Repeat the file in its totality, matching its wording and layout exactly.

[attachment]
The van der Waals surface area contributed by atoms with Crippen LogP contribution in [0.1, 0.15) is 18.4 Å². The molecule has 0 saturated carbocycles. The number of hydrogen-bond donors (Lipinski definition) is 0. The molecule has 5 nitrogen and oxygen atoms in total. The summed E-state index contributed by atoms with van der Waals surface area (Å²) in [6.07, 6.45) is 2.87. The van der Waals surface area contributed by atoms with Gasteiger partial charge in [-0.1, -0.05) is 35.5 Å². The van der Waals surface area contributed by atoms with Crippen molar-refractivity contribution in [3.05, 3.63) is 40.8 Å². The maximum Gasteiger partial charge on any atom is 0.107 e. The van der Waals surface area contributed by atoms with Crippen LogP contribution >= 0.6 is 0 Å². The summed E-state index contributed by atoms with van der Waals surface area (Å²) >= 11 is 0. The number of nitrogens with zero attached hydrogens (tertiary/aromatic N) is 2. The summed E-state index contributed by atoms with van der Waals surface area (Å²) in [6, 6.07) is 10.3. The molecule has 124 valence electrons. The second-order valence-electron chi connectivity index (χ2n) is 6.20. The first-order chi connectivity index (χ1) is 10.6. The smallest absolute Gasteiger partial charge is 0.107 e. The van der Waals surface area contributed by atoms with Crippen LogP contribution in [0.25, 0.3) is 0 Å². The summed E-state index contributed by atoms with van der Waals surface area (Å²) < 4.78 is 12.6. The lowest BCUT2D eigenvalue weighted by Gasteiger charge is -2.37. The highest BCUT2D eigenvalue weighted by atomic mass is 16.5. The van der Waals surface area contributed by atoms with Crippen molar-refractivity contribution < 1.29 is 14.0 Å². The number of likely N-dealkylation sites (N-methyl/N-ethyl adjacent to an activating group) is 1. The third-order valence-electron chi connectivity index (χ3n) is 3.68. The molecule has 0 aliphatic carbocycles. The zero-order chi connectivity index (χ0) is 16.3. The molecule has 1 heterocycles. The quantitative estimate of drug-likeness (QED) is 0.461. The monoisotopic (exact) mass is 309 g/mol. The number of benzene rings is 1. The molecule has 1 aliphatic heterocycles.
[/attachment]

The van der Waals surface area contributed by atoms with Crippen LogP contribution in [0.1, 0.15) is 18.4 Å². The molecule has 0 saturated carbocycles. The number of hydrogen-bond donors (Lipinski definition) is 0. The molecule has 5 nitrogen and oxygen atoms in total. The summed E-state index contributed by atoms with van der Waals surface area (Å²) in [6.07, 6.45) is 2.87. The van der Waals surface area contributed by atoms with Gasteiger partial charge in [-0.1, -0.05) is 35.5 Å². The van der Waals surface area contributed by atoms with Crippen molar-refractivity contribution in [3.05, 3.63) is 40.8 Å². The maximum Gasteiger partial charge on any atom is 0.107 e. The van der Waals surface area contributed by atoms with Crippen LogP contribution >= 0.6 is 0 Å². The summed E-state index contributed by atoms with van der Waals surface area (Å²) >= 11 is 0. The number of nitrogens with zero attached hydrogens (tertiary/aromatic N) is 2. The summed E-state index contributed by atoms with van der Waals surface area (Å²) in [6, 6.07) is 10.3. The molecule has 124 valence electrons. The second-order valence-electron chi connectivity index (χ2n) is 6.20. The first-order chi connectivity index (χ1) is 10.6. The smallest absolute Gasteiger partial charge is 0.107 e. The van der Waals surface area contributed by atoms with Crippen LogP contribution in [0.25, 0.3) is 0 Å². The summed E-state index contributed by atoms with van der Waals surface area (Å²) < 4.78 is 12.6. The lowest BCUT2D eigenvalue weighted by Gasteiger charge is -2.37. The highest BCUT2D eigenvalue weighted by atomic mass is 16.5. The van der Waals surface area contributed by atoms with Crippen molar-refractivity contribution < 1.29 is 14.0 Å². The number of likely N-dealkylation sites (N-methyl/N-ethyl adjacent to an activating group) is 1. The third-order valence-electron chi connectivity index (χ3n) is 3.68. The molecule has 0 aliphatic carbocycles. The zero-order chi connectivity index (χ0) is 16.3. The molecule has 1 heterocycles. The quantitative estimate of drug-likeness (QED) is 0.461. The monoisotopic (exact) mass is 309 g/mol. The number of benzene rings is 1. The molecule has 1 aliphatic heterocycles.